Kim et al. (2014) found that PWYW is an entertaining way of promoting products to consumers. It can both lead to a higher word-of-mouth effect and more consumers that want to benefit from the promotion. Furthermore, the researchers found that the prices paid in a PWYW situation are significantly different than zero. So, PWYW is not just a fancy name for free sampling; people are more likely to pay for products even when they can get it for free (although the price paid is lower than the original price). PWYW can be an attractive way for Nokia to get in contact with potential customers and to create a positive hype (Kim et al., 2014).

Compared to price discounts, in a PWYW situation consumers tend to pay less for a certain product. But, since PWYW attracts more consumers, Kim et al. (2014) found that this effect was compensated. If Nokia wants to settle in a highly diversified market again, it’s very important to reach a high number of customers. Instead of competing the current smartphone providers using price discounts, Nokia should use a PWYW strategy to reach more people and while earning more money.

Smartphones are expansive products. Therefore, using a PWYW strategy to conquer the market can be risky. Although Kim et al. (2014) didn’t investigate the effect of it, they suggest using PWYW in a more restricted way in these cases. For instance, consumers can determine their discount based on a predefined list of discount percentages. By doing this, Nokia can influence the magnitude of the promotion but still take advantage of the PWYW benefits.

Using a PWYW strategy can provide Nokia with a lot of new, and recurring(!), customers. So, are you ready to beat the Snake high score again?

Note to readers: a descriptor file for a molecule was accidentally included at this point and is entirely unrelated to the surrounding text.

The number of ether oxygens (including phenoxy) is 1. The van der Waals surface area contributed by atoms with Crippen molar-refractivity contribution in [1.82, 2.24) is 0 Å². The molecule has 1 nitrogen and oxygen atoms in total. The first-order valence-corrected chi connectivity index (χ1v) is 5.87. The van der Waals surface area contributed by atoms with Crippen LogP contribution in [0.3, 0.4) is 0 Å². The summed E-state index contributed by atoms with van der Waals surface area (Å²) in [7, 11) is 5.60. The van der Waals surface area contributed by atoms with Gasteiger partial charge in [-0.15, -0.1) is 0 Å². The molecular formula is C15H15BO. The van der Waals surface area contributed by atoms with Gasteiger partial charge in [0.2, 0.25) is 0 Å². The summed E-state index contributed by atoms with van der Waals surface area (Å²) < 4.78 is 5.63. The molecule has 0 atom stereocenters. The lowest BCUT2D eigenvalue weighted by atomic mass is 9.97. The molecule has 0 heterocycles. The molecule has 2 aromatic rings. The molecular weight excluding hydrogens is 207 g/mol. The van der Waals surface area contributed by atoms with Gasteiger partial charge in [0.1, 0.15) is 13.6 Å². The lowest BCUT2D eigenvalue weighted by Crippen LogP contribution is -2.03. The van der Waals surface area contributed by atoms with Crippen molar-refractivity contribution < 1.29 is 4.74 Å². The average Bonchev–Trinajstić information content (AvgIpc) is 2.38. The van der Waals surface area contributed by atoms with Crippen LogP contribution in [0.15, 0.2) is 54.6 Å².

Kim J. , Natter M., & Spann M. (2014) Sampling, discounts or pay-what-you-want: Two field experiments. International Journal of Research in Marketing, 31 (3), 327 – 334. [Accessed on April 21, 2015] [Accessed on April 23, 2015][Accessed on April 23, 2015][Accessed on April 21, 2015]

To The Stars and Beyond – A Bright Future For Co-creation


As I recently wrote about Local Motors, an online co-creation initiative to launch the first 3D printed car, I would like to point you to yet another fascinating example of co-creation: Project Dragonfly.

The Dragonfly project aims to explore interstellar flight (a space mission that goes beyond our solar system!) through leveraging not only technologies such as complex computing and the miniaturisation of space flight components, but phenomena such as co-creation, design competitions and crowdfunding as well.

Now, although the technologies involved to get a satellite to travel to other stars is fascinating stuff (the mission enhances a laser-propelled spacecraft that ‘sails’ through space, more information here) I would like to point you to the way the project leverages co-creation, quite the way as local Motors does: through design-based competitions. The difference between Local Motors and Project Dragonfly however is that Local Motors pays royalties on each car sale to successful designers, whereas Project Dragonfly awards fixed sums of money to successful contestants in the form of a prize.